Earlier today I posted an article discussing the breakdown of polite disagreements about personal finance.
I cited two examples of this breakdown of polite conversation. The first example was the Suze Orman drama (long story short: she called a finance blogger an “idiot” for disagreeing with her. Read the full story here.) I cited a second example of a reader who used the word “idiot” twice because he disagreed with my definition of debt vs. leverage.
The point of my post was that polite debate is welcome, but name-calling is not.
IRONICALLY, that post triggered a slew of hateful responses. Most of my readers disagreed with me in a polite manner, and I thank them for that. But several readers barraged me with a long string of vicious and hate-filled remarks. (For obvious reasons, I did not approve those comments to be visible on this site.) These readers said things that were much worse than the original examples that I cited.
Finance bloggers disagree on all types of terminology. PK and Cameron — two writers on the site Don’t Quit Your Day Job — wrote point/counterpoint posts in which they disagreed with each other about the traditional definition of the word “savings.” (They hosted a two-person debate on “How to Define ‘Savings.'”) Similarly, I believe that the traditional use of the word “debt” is insufficient. I’ve also argued that the traditional definition of “millionaire” is insufficient.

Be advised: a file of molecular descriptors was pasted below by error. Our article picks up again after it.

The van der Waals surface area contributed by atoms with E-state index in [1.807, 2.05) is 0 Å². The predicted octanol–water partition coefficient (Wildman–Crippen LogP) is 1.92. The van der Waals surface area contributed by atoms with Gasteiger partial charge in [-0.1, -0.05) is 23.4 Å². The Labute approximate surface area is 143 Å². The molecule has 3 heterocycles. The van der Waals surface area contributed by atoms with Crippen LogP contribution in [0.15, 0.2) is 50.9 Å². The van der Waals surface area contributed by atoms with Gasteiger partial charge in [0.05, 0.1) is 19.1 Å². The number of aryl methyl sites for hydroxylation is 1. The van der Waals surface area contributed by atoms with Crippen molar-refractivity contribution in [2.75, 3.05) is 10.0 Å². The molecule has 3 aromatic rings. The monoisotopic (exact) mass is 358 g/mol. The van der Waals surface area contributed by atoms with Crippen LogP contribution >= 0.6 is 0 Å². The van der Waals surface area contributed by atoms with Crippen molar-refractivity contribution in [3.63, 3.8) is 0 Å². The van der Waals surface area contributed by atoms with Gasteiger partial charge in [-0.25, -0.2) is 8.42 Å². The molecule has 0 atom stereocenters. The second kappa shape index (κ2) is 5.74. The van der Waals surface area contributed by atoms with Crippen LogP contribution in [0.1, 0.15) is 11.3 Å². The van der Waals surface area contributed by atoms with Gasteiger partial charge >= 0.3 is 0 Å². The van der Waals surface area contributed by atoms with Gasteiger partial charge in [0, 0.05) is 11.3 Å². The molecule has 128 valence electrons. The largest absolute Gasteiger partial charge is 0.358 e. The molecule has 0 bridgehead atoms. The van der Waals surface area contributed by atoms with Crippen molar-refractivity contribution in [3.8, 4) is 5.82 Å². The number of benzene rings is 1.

These disagreements are common. Finance writers could spend years debating the definition of words like “savings” and “asset” and “millionaire” and “debt.” These terms are highly open to interpretation. No one should be subject to cruel remarks because we disagree about traditional definitions of finance terms.
As I said in my last post — it’s appropriate to say “I disagree” or to pose questions, but it’s wrong to devolve into name-calling and harsh language.
I have taken down my post from earlier today — the post that triggered such a vicious backlash. I do not understand why it has triggered some readers to comment with 4-letter (and 5-letter) words. Regardless, I prefer to get rid of the catalyst that is sparking hateful and cruel attacks.
And again, I will end this post with a plea for polite, civilized and rational dialogue. Personal finance is a controversial topic that raises a lot of emotions, but we should not allow it to devolve into the same incivility often found in politics.